Sierra Leone “Blood Diamond” Conflict
Many of the world’s major conflicts arise from the want or need for resources, but the extent to which these resources are responsible for such conflicts, tends to be misunderstood. Conflicts may arise with first a dispute on who gets control over what resources, but followed by other factors adding up to contribute to the said conflict, including, corrupt leaders, religion, debt ect. When this is the case, it becomes confusing on what aspects are responsible for specific conflicts. Resource conflicts are a common occurrence in many African countries, as Africa is a continent with a surplus of natural resources and minerals, that the rest of the world wants control over. A collection of issues arose in Sierra Leone, thus starting a civil war. The diamond mining industry in Sierra Leone makes for half of their exports contributing greatly to their yearly income, although this annual income is minimal. Diamonds in Sierra Leone have paid for weaponry, which has contributed to warfare, they have added to the country’s corruption and have affected the international world, causing several interventions. Therefore, diamonds are greatly responsible for the conflict in Sierra Leone.
The trade of “Blood diamonds” fuelled Sierra Leone’s civil war from 1991 through to 2002, as these diamonds were paying for weaponry. The civil war occurred because the rebel group, the Revolutionary United Front (RUF) tried to overthrow the government so they could gain ownership and profit from the precious diamonds. The RUF would traumatize diamond-mining villages, in order to get hold of as many diamonds as they possibly could. They would abuse workers, chopping of limbs if they refused to give up their diamonds, or if they had none in their possession. In April 1998 Ibrahim Fofana, was working in a diamond mine in Eastern Sierra Leone, an area where over 75% of the nation’s diamonds are mined, when the RUF attacked his village, demanding diamonds. When Ibrahim told them he had none in his possession, they hacked off both of his hands, and killed his neighbour, as he too had nothing to hand over (The African Conflict). Such situations became common in Sierra Leone, and over 10,000 people experienced limbs being chopped off, needing amputation as they had no diamonds in their possession. On the occasions where the RUF were able to get hold of the diamonds from the villages and mines, they would illegally trade them in order to get hold of all sorts of guns and weaponry, so they could do more damage. The more weaponry they had, the more of a blood bath Sierra Leone became. When their amount of weaponry increased, they would recruit and drug small boys and send them off as child soldiers, with AK47 assault rifles in their innocent hands. These young boys would be manipulated and forced to join these rebel groups to fight for this corrupt cause. However, both sides used child soldiers in this battle. The UN estimates that a quarter of the soldiers fighting for Sierra Leone’s government forces, are children under the age of 18 (Shah). It is also likely that the diamonds, also funded the arms of the government forces, and though these funds may have not been as illegally retrieved, they were still supported by the horrific “Blood Diamond” situation. The illegal diamond trading industry the RUF had in place, was more than enough to sustain their militarily and future ambitions, due to the fact that annually, it provided them with at least $25 million to $125 million per year (UN Report). Therefore, the quantity of diamonds and the diamonds themselves, contribute substantially to warfare in Sierra Leone as they make up the funds for the weaponry, which caused the civil war to spread over a longer period of time.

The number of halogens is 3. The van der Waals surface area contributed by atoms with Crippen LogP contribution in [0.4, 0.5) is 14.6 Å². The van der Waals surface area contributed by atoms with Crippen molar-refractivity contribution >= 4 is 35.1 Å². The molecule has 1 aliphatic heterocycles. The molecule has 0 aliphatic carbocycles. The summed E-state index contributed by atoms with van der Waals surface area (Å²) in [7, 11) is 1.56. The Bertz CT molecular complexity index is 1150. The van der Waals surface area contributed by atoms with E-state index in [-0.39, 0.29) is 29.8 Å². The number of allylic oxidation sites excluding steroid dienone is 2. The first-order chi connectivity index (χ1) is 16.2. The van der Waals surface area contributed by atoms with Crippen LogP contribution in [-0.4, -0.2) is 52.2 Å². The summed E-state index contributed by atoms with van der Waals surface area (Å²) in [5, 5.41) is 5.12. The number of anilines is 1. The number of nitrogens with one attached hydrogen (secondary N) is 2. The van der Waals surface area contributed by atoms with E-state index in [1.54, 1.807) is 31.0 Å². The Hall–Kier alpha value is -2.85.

The diamonds in Sierra Leone have caused corruption to escalate. This problem arose in 1968 when Sikia Stevens became prime minister and took advantage of how...
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